$20 for a Comedy Show for Two with One Appetizer or Sandwich at Denver Improv (Up to $52.99 Value)

Improv Denver

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In a Nutshell

Well-established comics, such as Tony Rock, lure laughs at famed comedy-club chain as guests savor appetizers and sandwiches

The Fine Print

Expires Apr 7th, 2013. Limit 4 per person. Reservation req'd. Redeem starting 11/18 for a ticket. Must show valid ID matching name on Groupon at Denver Improv. Must provide first and last name at checkout, which Groupon will provide to facilitate redemption of voucher. Refundable only on day of purchase. Must redeem together to sit together. Discount reflects Denver Improv's current ticket prices-price may differ on day of the event. Doors open 1hr before showtime. Not valid for special events. 2-drink min/person. Must be 21 or older. Merchant is solely responsible to purchasers for the care and quality of the advertised goods and services.

Laughing uproariously in public is sometimes inappropriate, which is why people feel most comfortable laughing in comedy clubs or into a jar in the bathroom. Let it all out with this GrouponLive deal to see a comedy showcase at the Denver Improv. For $20, you get a comedy-show package (up to a $52.99 total value) that includes:

  • Two tickets to a comedy show, not including special events (up to a $40 value). All seating is first come, first served. Comedy shows require a two-drink minimum per person (not included in this deal).
  • One appetizer or sandwich (up to a $12.99 value)

As part of the revered chain of Improv comedy clubs––where greats such as Jay Leno, Robin Williams, and Jerry Seinfeld honed their chops early in their careers––Denver Improv continues its namesake’s storied legacy with performances by big-name comedians and up-and-comers. The calendar of upcoming jokesters includes Chris Rock’s little brother, Tony Rock (November 29–December 2), who contributes to the assault on funny bones with no-holds-barred bits riffing on hot-button topics such as racism and bedroom antics. Once recognized as the nation’s top college partier by Rolling Stone while he attended his seventh year at Florida State University, Bert the Conqueror host Bert Kreischer (December 13–15) shares rowdy stories about pulling pranks on his young daughters and their inevitable revenge. As laughter loosens inhibitions, the club’s menu loosens belts with an array of delicious options, such as the Dip Trio appetizer with spinach artichoke, black bean, and queso dips, and the hearty blue-cheese-and-bacon burger.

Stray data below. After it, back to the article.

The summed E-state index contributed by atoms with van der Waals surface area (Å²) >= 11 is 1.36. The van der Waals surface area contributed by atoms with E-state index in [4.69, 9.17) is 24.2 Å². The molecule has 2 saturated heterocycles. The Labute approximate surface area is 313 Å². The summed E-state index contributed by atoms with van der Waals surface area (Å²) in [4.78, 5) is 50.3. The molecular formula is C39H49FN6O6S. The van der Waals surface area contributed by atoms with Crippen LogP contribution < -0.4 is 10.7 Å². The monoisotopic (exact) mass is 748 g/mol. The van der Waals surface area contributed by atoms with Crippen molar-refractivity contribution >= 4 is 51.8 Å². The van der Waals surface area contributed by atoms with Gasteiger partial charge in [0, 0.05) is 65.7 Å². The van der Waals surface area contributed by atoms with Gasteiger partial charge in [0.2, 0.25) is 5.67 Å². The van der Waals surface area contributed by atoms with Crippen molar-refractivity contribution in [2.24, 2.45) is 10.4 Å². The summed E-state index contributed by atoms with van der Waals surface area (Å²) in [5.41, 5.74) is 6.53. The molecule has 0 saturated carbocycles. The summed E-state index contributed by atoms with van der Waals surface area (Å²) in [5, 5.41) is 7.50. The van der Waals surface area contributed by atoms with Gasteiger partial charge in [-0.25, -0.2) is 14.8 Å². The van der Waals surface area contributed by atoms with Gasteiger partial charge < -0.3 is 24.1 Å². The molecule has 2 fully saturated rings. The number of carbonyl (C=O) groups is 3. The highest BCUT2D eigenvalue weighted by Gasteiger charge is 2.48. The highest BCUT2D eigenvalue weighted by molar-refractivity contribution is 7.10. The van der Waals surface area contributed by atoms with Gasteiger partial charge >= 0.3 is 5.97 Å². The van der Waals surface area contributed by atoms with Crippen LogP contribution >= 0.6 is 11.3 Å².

Denver Improv

The first Improv comedy club had virtually nothing to do with comedy. Broadway producer Budd Friedman founded the now legendary franchise in 1963 as an intimate spot for performers to eat, drink coffee, and sing along to piano ditties after their shows. Soon after, the club’s first comedian, Dave Astor, performed on a whim to try out new material. The stand-up set was a hit and led to the venue’s eventual transformation into a full-blown comedy club. New York’s hottest comedians would do nearly anything to be featured on the Improv stage; for instance, it's rumored that Lily Tomlin hijacked a parked limousine in order to make a stunning entrance when first meeting Budd.

A recent addition to the respected chain of Improv comedy clubs—where comedic heavyweights such as Andy Kaufman, Jay Leno, and Jerry Seinfeld first started working the stand-up circuit—Denver Improv lives up to the reputation set by its preceding locations by hosting a full calendar of well-known comics and promising up-and-comers. Audience members can fuel laughter with pub grub such as potato skins and pulled pork sandwiches, all while sipping a cocktail to avoid eye contact with the giant rubber chicken sitting at the next table.

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